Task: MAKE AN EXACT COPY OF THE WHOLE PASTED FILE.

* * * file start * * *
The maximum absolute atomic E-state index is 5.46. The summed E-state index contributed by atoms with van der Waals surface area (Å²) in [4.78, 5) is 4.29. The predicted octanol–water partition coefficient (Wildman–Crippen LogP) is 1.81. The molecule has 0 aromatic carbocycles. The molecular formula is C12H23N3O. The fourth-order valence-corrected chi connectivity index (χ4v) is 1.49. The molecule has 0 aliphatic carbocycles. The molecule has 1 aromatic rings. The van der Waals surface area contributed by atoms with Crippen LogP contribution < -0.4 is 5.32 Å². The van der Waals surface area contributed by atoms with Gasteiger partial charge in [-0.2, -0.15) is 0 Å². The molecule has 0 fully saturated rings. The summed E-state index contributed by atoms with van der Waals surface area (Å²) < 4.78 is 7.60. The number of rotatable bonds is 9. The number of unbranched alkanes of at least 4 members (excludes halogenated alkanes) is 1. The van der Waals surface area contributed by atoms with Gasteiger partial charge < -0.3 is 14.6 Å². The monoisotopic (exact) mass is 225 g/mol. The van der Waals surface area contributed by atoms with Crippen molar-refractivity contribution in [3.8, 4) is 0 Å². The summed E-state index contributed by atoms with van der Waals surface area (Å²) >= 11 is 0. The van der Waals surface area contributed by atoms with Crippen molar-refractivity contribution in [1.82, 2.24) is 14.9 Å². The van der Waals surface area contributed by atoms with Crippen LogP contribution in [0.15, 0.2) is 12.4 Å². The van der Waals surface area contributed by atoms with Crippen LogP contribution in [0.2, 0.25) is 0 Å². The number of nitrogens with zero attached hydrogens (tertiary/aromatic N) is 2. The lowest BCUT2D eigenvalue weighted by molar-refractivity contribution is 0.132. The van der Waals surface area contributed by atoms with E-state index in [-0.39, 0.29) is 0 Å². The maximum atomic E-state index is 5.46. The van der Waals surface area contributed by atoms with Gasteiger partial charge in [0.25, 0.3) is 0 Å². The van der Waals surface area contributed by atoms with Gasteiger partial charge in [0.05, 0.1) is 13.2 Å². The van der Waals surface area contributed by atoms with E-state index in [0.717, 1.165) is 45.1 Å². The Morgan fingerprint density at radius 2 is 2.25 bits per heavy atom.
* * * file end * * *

The maximum absolute atomic E-state index is 5.46. The summed E-state index contributed by atoms with van der Waals surface area (Å²) in [4.78, 5) is 4.29. The predicted octanol–water partition coefficient (Wildman–Crippen LogP) is 1.81. The molecule has 0 aromatic carbocycles. The molecular formula is C12H23N3O. The fourth-order valence-corrected chi connectivity index (χ4v) is 1.49. The molecule has 0 aliphatic carbocycles. The molecule has 1 aromatic rings. The van der Waals surface area contributed by atoms with Crippen LogP contribution < -0.4 is 5.32 Å². The van der Waals surface area contributed by atoms with Gasteiger partial charge in [-0.2, -0.15) is 0 Å². The molecule has 0 fully saturated rings. The summed E-state index contributed by atoms with van der Waals surface area (Å²) < 4.78 is 7.60. The number of rotatable bonds is 9. The number of unbranched alkanes of at least 4 members (excludes halogenated alkanes) is 1. The van der Waals surface area contributed by atoms with Gasteiger partial charge < -0.3 is 14.6 Å². The monoisotopic (exact) mass is 225 g/mol. The van der Waals surface area contributed by atoms with Crippen molar-refractivity contribution in [3.8, 4) is 0 Å². The summed E-state index contributed by atoms with van der Waals surface area (Å²) >= 11 is 0. The van der Waals surface area contributed by atoms with Crippen molar-refractivity contribution in [1.82, 2.24) is 14.9 Å². The van der Waals surface area contributed by atoms with Crippen LogP contribution in [0.15, 0.2) is 12.4 Å². The van der Waals surface area contributed by atoms with Crippen LogP contribution in [0.2, 0.25) is 0 Å². The number of nitrogens with zero attached hydrogens (tertiary/aromatic N) is 2. The lowest BCUT2D eigenvalue weighted by molar-refractivity contribution is 0.132. The van der Waals surface area contributed by atoms with E-state index in [-0.39, 0.29) is 0 Å². The maximum atomic E-state index is 5.46. The van der Waals surface area contributed by atoms with Gasteiger partial charge in [0.25, 0.3) is 0 Å². The van der Waals surface area contributed by atoms with Gasteiger partial charge in [0.05, 0.1) is 13.2 Å². The van der Waals surface area contributed by atoms with E-state index in [0.717, 1.165) is 45.1 Å². The Morgan fingerprint density at radius 2 is 2.25 bits per heavy atom.